- Sexual conflict theory suggests that male and female interests often diverge, causing selection to favour sex-specific reproductive strategies that maximize the fitness of an individual at the expense of its mate. Sexually antagonistic selection can lead to conflicts over the timing and frequency of mating events, mate choice and the delivery of parental care.
- This antagonistic view of reproduction has received little attention in discussions of the evolution of mammalian mating systems. Reproduction in mammals, more than in other organisms, is characterized by asymmetry in parental investment between the sexes. This asymmetry provides opportunities for sexual conflict to manifest itself.
- We highlight the potential for sexual conflict in mammalian mating systems by exploring why males and females are selected to mate with multiple partners and by considering the shared characteristics of mammalian reproductive biology that may lead to predictable patterns of conflict over parental investment.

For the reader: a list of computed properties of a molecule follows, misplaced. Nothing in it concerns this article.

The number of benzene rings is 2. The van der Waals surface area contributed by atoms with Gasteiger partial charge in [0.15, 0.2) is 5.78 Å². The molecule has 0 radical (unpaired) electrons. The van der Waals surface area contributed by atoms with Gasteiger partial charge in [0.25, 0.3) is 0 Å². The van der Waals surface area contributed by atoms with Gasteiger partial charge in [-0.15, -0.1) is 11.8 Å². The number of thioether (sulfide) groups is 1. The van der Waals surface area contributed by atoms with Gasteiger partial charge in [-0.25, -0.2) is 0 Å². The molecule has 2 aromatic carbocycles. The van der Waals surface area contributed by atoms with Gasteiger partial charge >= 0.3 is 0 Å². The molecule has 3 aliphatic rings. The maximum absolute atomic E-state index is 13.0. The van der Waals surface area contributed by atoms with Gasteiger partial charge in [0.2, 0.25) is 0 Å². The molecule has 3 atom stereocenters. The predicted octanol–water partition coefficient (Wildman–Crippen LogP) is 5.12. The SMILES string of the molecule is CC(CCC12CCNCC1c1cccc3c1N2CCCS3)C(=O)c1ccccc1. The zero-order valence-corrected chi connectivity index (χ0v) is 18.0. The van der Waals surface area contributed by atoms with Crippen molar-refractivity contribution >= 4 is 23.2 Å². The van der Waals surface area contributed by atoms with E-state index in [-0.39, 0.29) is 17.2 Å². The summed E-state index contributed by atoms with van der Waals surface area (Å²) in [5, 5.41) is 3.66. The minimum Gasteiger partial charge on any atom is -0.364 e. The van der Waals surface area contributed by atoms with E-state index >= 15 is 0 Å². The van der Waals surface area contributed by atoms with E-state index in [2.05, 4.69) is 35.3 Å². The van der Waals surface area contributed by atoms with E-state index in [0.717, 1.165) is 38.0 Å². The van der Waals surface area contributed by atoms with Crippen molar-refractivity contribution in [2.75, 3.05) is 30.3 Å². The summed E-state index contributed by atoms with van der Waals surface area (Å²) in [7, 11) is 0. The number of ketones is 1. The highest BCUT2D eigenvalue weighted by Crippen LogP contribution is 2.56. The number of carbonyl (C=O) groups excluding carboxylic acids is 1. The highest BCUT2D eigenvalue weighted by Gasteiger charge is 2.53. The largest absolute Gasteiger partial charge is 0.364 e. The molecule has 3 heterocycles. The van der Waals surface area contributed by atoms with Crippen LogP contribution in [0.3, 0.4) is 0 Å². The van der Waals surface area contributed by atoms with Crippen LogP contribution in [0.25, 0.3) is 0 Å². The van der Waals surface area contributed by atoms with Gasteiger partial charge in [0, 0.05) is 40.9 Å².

- The degree to which sexual conflict is realized as sexually antagonistic adaptations may vary between species, depending on the strength of selection for multiple mating, paternity assurance and the amount of parental care required.
- Empirical evidence of sexual conflict in mammalian species is needed. Available genomic and phylogenetic tools, and the identification of mating, placentation, lactation and parental care as likely sites of conflict, make mammals a natural choice for research. Understanding the factors that influence the magnitude of the conflict and the ways in which conflict shapes male and female adaptations and counter-adaptations should be priorities.
- The integration of sexual conflict theory into models of mammalian life history evolution will unify developments in behavioural ecology, physiology, genetics and genomics. This multidisciplinary approach may reveal novel ways in which sexual conflict can operate, and increase understanding of evolution.